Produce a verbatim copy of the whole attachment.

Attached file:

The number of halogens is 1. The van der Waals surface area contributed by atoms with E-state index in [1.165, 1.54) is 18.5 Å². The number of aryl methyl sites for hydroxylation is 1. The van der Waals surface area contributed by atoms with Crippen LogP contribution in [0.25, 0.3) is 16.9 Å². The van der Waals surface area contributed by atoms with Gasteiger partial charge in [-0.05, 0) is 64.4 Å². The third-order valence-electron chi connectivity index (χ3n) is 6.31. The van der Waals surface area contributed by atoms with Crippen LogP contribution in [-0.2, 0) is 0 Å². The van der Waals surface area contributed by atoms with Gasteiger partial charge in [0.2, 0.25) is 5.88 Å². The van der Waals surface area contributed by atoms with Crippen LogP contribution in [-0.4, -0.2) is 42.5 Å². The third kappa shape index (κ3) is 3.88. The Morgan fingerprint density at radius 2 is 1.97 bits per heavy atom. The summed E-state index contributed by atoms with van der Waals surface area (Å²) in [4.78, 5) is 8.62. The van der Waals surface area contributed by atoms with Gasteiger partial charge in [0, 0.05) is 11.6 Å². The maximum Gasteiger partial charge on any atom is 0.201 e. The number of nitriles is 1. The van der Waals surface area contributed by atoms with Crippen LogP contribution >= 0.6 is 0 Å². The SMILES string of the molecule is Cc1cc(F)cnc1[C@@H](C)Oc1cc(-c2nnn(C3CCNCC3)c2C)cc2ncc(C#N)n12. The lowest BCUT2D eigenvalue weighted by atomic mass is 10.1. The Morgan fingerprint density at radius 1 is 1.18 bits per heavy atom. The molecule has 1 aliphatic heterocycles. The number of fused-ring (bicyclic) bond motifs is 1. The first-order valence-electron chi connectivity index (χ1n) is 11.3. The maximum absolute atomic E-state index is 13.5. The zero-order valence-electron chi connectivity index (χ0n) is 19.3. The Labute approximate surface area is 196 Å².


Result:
The number of halogens is 1. The van der Waals surface area contributed by atoms with E-state index in [1.165, 1.54) is 18.5 Å². The number of aryl methyl sites for hydroxylation is 1. The van der Waals surface area contributed by atoms with Crippen LogP contribution in [0.25, 0.3) is 16.9 Å². The van der Waals surface area contributed by atoms with Gasteiger partial charge in [-0.05, 0) is 64.4 Å². The third-order valence-electron chi connectivity index (χ3n) is 6.31. The van der Waals surface area contributed by atoms with Crippen LogP contribution in [-0.2, 0) is 0 Å². The van der Waals surface area contributed by atoms with Gasteiger partial charge in [0.2, 0.25) is 5.88 Å². The van der Waals surface area contributed by atoms with Crippen LogP contribution in [-0.4, -0.2) is 42.5 Å². The third kappa shape index (κ3) is 3.88. The Morgan fingerprint density at radius 2 is 1.97 bits per heavy atom. The summed E-state index contributed by atoms with van der Waals surface area (Å²) in [4.78, 5) is 8.62. The van der Waals surface area contributed by atoms with Gasteiger partial charge in [0, 0.05) is 11.6 Å². The maximum Gasteiger partial charge on any atom is 0.201 e. The number of nitriles is 1. The van der Waals surface area contributed by atoms with Crippen LogP contribution >= 0.6 is 0 Å². The SMILES string of the molecule is Cc1cc(F)cnc1[C@@H](C)Oc1cc(-c2nnn(C3CCNCC3)c2C)cc2ncc(C#N)n12. The lowest BCUT2D eigenvalue weighted by atomic mass is 10.1. The Morgan fingerprint density at radius 1 is 1.18 bits per heavy atom. The molecule has 1 aliphatic heterocycles. The number of fused-ring (bicyclic) bond motifs is 1. The first-order valence-electron chi connectivity index (χ1n) is 11.3. The maximum absolute atomic E-state index is 13.5. The zero-order valence-electron chi connectivity index (χ0n) is 19.3. The Labute approximate surface area is 196 Å².